Elephantiasis a big problem in Tanzania, NIMR boss says

12Aug 2016
The Guardian Reporter
The Guardian
Elephantiasis a big problem in Tanzania, NIMR boss says

TANZANIA is one of the top four highly-endemic African countries for elephantiasis, the apparently incurable disease whose victims are according to recent research findings twice as likely to be infected with the HIV virus that causes AIDS.

The research was conducted between 2006 and 2011 in Kyela District, Mbeya Region by scientists from the University of Munich in Germany in collaboration with the National Institute for Medical Research (NIMR) Mbeya Centre.

The findings challenged local health authorities to double their efforts in fighting the elephantiasis disease caused by a filarial parasite called wuchereria bancrofti and spread by mosquitoes.

Speaking to The Guardian yesterday, NIMR director general Dr Mwele Malecela said according to a 2004 survey, the whole country is endemic to the disease but prevalence is higher along the coastline mainly due to plenty of conducive breeding sites for mosquitoes.

According to Dr Malecela, varying levels of endemicity were seen throughout the country with particularly high-level areas being the Kilombero River Valley and the Lake Nyasa shoreline.

“In rural Tanzania, the anopheles mosquito that spreads malaria also spreads lymphatic filariasis (elephantiasis),” she said, naming the other highly-endemic countries in Africa’s top four as Nigeria, Ghana, and the Democratic Republic of Congo.

She however pointed out that in the case of elephantiasis, a person needs several thousand mosquito bites to get the infection, whereas with malaria just one infective mosquito bite can cause the disease.

The manifestations of the disease are scrotal swelling (hydroceles) and swelling of the limbs (elephantiasis), she further explained, stating:

“There is no cure because none of the drugs kill the adult worms. But through mass drug administration, transmission can be interrupted and the disease can be eliminated.”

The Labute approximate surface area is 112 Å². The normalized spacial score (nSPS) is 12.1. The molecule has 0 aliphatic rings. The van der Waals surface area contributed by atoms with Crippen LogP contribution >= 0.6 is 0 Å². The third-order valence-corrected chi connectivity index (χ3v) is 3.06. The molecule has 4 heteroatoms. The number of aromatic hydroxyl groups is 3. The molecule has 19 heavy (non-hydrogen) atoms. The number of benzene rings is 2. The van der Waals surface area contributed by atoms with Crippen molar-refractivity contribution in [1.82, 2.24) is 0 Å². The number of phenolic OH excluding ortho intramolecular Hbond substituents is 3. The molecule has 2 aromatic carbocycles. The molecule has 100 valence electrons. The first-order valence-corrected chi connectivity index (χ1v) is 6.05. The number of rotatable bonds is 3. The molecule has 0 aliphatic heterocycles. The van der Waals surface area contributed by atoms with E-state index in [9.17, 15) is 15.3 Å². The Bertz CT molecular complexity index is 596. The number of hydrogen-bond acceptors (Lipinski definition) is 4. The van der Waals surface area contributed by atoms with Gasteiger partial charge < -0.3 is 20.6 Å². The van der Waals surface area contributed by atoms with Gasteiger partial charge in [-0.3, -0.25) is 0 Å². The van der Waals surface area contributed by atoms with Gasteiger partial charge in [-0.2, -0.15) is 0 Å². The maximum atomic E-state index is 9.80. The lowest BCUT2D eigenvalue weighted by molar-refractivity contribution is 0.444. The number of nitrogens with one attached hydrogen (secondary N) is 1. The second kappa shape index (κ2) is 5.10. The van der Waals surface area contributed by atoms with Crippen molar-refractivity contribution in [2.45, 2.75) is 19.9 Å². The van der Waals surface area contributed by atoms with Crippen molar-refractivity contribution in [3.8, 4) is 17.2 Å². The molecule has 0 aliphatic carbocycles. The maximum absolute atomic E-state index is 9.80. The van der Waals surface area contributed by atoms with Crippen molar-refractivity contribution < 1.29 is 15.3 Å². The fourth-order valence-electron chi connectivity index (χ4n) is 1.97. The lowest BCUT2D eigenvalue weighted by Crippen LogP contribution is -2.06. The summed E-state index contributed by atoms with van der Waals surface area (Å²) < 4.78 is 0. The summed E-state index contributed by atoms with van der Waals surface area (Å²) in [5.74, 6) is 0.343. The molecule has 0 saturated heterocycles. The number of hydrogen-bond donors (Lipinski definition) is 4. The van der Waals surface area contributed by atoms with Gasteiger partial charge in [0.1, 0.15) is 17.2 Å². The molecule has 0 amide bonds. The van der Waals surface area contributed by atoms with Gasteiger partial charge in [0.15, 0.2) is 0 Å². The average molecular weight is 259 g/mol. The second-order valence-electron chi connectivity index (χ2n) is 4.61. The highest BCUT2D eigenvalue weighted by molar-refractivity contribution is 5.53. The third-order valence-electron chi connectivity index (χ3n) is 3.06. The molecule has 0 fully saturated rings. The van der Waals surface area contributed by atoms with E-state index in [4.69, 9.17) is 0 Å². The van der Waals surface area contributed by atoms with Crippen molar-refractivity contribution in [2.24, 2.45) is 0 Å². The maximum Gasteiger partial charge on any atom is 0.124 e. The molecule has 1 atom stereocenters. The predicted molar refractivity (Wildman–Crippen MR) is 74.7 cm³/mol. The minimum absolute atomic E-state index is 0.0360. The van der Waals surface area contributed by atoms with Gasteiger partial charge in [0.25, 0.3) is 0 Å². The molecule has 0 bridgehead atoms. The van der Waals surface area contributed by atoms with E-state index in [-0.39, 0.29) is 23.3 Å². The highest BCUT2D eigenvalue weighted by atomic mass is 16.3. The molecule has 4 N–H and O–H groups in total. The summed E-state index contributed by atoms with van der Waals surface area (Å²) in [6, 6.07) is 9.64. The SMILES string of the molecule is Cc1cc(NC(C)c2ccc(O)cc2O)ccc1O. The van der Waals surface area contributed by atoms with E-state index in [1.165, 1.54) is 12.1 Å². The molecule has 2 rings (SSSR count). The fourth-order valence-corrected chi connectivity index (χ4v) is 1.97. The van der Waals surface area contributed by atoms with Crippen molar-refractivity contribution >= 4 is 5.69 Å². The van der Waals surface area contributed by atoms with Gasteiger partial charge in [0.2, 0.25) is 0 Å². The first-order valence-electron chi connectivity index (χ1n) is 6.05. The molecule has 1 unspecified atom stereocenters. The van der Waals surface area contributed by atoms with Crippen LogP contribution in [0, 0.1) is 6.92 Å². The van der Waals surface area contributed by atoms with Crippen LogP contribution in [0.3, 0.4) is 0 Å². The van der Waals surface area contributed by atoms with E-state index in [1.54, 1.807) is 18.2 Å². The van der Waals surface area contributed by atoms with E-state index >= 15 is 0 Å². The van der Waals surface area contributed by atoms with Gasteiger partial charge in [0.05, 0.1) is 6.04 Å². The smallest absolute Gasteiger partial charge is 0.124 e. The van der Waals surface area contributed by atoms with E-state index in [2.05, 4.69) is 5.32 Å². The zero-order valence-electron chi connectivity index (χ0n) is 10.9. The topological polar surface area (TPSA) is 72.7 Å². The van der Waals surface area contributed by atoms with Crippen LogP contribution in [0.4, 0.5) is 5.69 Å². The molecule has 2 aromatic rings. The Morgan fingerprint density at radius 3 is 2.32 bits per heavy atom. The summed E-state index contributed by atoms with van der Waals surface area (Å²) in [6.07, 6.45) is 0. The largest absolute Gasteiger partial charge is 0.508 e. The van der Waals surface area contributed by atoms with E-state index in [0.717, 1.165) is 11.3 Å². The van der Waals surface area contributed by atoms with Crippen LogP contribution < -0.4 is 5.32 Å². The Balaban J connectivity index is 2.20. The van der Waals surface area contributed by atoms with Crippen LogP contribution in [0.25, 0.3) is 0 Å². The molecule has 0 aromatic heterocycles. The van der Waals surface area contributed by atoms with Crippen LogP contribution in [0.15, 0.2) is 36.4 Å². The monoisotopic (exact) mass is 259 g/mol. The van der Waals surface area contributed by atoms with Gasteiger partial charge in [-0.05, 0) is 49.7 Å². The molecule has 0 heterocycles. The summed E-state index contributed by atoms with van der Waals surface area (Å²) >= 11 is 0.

“People who have hydroceles need a surgical intervention, whereas patients with elephantiasis are counseled by health care workers on how to take care of their affected limbs.”

She said elephantiasis as a disease is targeted for elimination by the year 2020 through preventive chemotherapy, where all people in endemic areas take a drug to interrupt transmission.

According to Dr Malecela, Tanzania is among countries which have made great strides in its efforts to interrupt transmission. She cited an example of one individual achievement in Tandahimba District, Mtwara Region.

The World Health Organisation (WHO) has reported that by the year 2000, some 120 million people were infected by the elephantiasis parasite worldwide.

The mosquito-borne worm can live in the human lymphatic system for years without showing any symptoms, according to the Kyela research findings.

"The long duration of the wuchereria bancrofti parasite - around 10 years - creates an ongoing immune response," which could make people more susceptible to HIV infection, said Dr Inge Kroidl, a tropical medicine specialist at the University of Munich.

In the study, researchers analysed 2,699 people whereby participants were examined annually over a five-year period and blood, urine, stool and sputum samples were collected to test for HIV and wuchereria bancrofti infection.

Interviews determined if sexual activity could have heightened their risk of contracting HIV. The researchers found that people carrying the parasite were twice as likely to have the HIV virus. The impact was highest among adolescents and young adults.